Christians spiritually address anxiety in two ways: spiritual warfare and contemplation. Dave Schmelzer looks at some of the pros and cons of each of these approaches and then takes an extended look at perhaps the most famous warfare prayer in the last two thousand years, The Breastplate of St. Patrick, a prayer Dave loves and often prays. Mentioned on this podcast:The Breastplate of St. PatrickI bind to myself today/ The fullness of the Trinity: I believe the Father, Son and Spirit/ The Creator of the Universe. I bind to myself today/ Christ coming to earth:His baptism, crucifixion and burial,/ His resurrection and ascension, His coming on the Judgment Day. I bind to myself today/ The love of archangelsThe obedience of angels/ The prayers of Patriarchs, The vision of Prophets,/ The speech of Apostles, The faith of martyrs,/ The purity of Mary, The boldness of saints. I bind to myself today/ Heaven’s power-- Light like the sun,/ Brightness like the moon, Splendor like fire,/ Flashing like lightning, Speed like wind,/ Depth like sea, Stability like earth,/ Solidity like rocks. I bind to myself today/ God's Power to guide me, God's Might to strengthen me,/ God's Wisdom to teach me, God's Eye to watch over me,/ God's Ear to hear me, God's Word to speak through me,/ God's Hand to guide me, God's Way to lie before me,/ God's Shield to protect me, God's Army to empower me,/ Against the snares of demons, Against the seductions of vices,/ Against anyone who considers injuring me, Whether they’re far or near,/ Few or many. I invoke today all these virtues/ Against every hostile, merciless power Which may assail my body and soul--/ Against the lies of false prophets, Against the darkness of unbelief,/ Against the distractions of heresy, Against the temptations of idolatry,/ Against the spells of sorcerers-- Against everything that would bind my soul. Christ, protect me and mine today/ Against poison and burning, Against drowning and injury and death,/ That we might live full lives for you.Christ with me, Christ before me,/ Christ behind me, Christ within me, Christ beneath me, Christ above me,/ Christ at my right, Christ at my left, Christ in the home,/ Christ in the street, Christ in the store,/ Christ in the heart of everyone who thinks of me, Christ in the mouth of everyone who speaks to me, Christ in every eye that sees me,/ Christ in every ear that hears me. I bind to myself today/ The fullness of the Trinity: I believe the Father, Son and Spirit/ The Creator of the Universe.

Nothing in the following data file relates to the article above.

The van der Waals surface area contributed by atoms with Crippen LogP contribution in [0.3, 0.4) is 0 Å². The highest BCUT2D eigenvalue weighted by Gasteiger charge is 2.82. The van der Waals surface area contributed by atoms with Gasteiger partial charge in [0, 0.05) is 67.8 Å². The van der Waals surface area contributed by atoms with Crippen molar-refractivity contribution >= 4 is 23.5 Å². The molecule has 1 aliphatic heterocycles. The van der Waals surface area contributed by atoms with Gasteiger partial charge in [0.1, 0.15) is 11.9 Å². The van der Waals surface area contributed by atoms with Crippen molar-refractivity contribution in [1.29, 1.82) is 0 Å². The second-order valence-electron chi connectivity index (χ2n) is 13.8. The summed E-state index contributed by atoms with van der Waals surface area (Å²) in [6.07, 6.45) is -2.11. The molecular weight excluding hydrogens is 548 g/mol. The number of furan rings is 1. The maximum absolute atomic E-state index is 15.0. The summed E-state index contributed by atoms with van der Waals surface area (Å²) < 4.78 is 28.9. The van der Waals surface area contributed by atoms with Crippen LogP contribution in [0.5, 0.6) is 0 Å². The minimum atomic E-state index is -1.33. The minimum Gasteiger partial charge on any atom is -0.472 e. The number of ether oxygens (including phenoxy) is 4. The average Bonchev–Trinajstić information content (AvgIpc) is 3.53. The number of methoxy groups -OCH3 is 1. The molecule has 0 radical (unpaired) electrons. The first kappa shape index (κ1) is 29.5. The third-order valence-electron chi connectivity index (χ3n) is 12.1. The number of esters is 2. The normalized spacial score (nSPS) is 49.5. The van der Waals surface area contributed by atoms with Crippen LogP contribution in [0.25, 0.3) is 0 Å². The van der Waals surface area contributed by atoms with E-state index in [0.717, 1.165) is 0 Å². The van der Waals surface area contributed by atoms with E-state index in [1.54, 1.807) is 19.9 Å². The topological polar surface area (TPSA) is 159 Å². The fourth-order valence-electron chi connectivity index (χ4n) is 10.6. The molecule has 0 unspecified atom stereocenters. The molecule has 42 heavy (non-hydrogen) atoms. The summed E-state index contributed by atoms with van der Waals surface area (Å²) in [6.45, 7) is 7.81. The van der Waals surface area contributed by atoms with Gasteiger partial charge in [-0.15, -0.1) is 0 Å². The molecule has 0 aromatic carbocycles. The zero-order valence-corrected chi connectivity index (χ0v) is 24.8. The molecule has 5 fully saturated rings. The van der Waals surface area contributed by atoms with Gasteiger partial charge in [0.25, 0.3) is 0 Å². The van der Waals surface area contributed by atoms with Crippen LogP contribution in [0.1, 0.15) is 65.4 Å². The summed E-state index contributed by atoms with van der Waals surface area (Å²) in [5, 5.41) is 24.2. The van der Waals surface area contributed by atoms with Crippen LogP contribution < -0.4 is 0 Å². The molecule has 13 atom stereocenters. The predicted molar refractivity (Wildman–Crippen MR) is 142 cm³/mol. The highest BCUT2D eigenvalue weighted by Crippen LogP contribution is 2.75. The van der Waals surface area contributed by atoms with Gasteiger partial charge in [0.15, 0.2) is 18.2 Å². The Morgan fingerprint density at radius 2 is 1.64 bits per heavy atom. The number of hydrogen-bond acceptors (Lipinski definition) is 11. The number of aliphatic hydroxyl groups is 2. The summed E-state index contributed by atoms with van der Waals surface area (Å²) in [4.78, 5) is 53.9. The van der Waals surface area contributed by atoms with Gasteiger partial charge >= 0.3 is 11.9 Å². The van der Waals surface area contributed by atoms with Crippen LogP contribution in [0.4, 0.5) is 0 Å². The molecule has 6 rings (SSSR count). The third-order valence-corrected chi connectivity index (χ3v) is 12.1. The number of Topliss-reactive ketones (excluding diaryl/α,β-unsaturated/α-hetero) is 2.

Lots of people--from popular bloggers to academics to contemplatives--are pitching that our drive for greatness might not be giving us what it promises. Might "good-enough" living offer us a kind of joy along with giving us a place in a whole world that's happier? Dave Schmelzer mentions four recent discussion of this before focusing on two, including the mega-popular self-help book The Subtle Art of Not Giving a F*ck.Mentioned on this podcast:The Subtle Art of Not Giving a F*ck, by Mark MansonThe Good-Enough Life, by Avram AlpertMentioned in passing:The Extraordinary Gift of Being Ordinary, by Ronald SiegelDonald Winnicott's thinking about "The Good-Enough Mother"